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United States Decline? Does The 21st Century Belong To China?

02/25/2010
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Guest Post: Steve Oravecz, former Political Editor and Columnist.

Is the United States on the decline? Was the 20th Century the American century, and does the 21st Century belong to China?

In today’s New York Times, Piers Brendon, a fellow of Churchill College, Cambridge, and the author of  “The Decline and Fall of the British Empire,” sides with Vice President Biden, who is “being driven crazy because so many people are betting on American’s demise.”

Biden told Washington Post columnist E. J. Dionne Jr., “”From me you’re going to hear more,” he replied emphatically. “I want to tell you something, because if we cede the ground to those who suggest that — I don’t mean foreigners, I mean domestic critics — that somehow, we are destined to fulfill [historian Paul] Kennedy’s prophecy that we are going to be a great nation that has failed because we lost control of our economy and overextended, then we might as well throw it in now, for God’s sake. I mean it’s ridiculous.”

On he went: “Give me a break. So many people have bet on our demise that it absolutely drives me crazy. . . . There’s sort of an attitude that is both politically directed by our Republican friends but also believed by a fair number of people that we just can’t make this transition in the 21st century.

“We will continue to be the most significant and dominant influence in the world as long as our economy is strong, growing and responsive to 21st-century needs. And they relate to education, they relate to energy, and they relate to health care.”

Brendon says Kennedy argues “that the ascendancy of states or empires results from the superiority of their material resources, and that the wealth on which that dominance rests is eroded by the huge military expenditures needed to sustain national or imperial power, leading inexorably to its decline and fall. The thesis seems a tad schematic, but Professor Kennedy maintains it with dazzling cogency.”

Brendon goes on to compare America with the Roman Empire and British Empire, which he calls a “weak empire.” He says the differences between America and them are “palpable.”

Did Brendon actually read Kennedy’s book?

Brendon only got if half right. Kennedy says great European powers since 1500 declined for two reasons. Brendon got one right – huge military expenditures sap the empire’s wealth. But he ignored the other, the switch from a manufacturing economy to one dominated by finance.

Brendon says, “United Stateshas an enormous industrial base, producing nearly a quarter of the world’s manufactured goods, and dominates the relatively new invention of the service economy.” Yes, the industrial base is still huge, but it is under tremendous strain as jobs are outsourced to India,China and whatever other country will pay drastically lower wages that Americans need to maintain a middle class lifestyle. And the current depression was largely brought on by Wall Street and represents the results of the financialization of the American economy. Does anyone want to discuss derivatives?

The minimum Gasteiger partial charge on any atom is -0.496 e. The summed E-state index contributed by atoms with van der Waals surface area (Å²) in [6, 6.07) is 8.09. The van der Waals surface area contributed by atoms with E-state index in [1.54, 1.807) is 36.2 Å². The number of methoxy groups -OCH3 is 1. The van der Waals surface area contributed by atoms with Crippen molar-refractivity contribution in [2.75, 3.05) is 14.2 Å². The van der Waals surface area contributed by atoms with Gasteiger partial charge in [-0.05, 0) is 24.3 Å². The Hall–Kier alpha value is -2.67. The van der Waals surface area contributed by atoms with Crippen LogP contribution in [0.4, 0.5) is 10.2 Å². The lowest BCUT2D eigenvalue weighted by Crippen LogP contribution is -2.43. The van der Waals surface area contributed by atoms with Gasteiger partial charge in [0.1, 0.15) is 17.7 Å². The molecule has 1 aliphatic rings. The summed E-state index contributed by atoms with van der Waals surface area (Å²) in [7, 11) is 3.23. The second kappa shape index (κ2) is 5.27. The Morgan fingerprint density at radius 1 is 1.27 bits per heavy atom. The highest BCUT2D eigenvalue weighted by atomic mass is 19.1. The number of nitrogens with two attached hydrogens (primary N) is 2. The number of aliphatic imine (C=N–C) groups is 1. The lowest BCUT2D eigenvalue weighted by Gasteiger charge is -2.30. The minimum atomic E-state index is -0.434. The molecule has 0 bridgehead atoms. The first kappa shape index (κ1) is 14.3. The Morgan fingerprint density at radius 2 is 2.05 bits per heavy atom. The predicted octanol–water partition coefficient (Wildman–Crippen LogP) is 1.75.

As far as I can tell, America is repeating the history of the other great European powers since 1500 – despite Kennedy’s warning. If America wants to remain a superpower, it must reign in Wall Street – which does not create wealth – and revive its manufacturing sector —  which does.

Biden should stop whining and make sure he and President Obama lead the charge to regulate Wall Street and come up with an even stronger jobs program that focuses on steel, autos and electronics – not just alternative energy.

2 Comments leave one →
  1. elecpencil permalink
    02/28/2010 11:34 am

    I couldn’t agree more and we need to pressure Obama to listen. Clinton didn’t listen to voices against NAFTA and GATT and I’m afraid Obama will be the same.

  2. 03/02/2010 4:25 pm

    Obama is getting failing marks from progressives. Unfortunately, I think the US in decline is a frighteningly possible reality. US politics is geared toward distraction and inaction. Most any actions are really reactions. Furthermore, special interests are pretty good at orchestrating “issues” which I think is a case in point for the tea bagggers.

    Is that really a significant movement or just so much astroturf? Are they the equivalent of the Chinese government’s 50-centers
    http://en.wikipedia.org/wiki/50_Cent_Party

    Quite frankly, I think there are loads of people similar to the 50 Centers whether they are paid or unpaid who work to sabotage free dialogue on the internet: as any post on an un popular topic will show. I can post about the BBC closing radio stations with no comments and then make a post on today’s supreme court case and be swamped.

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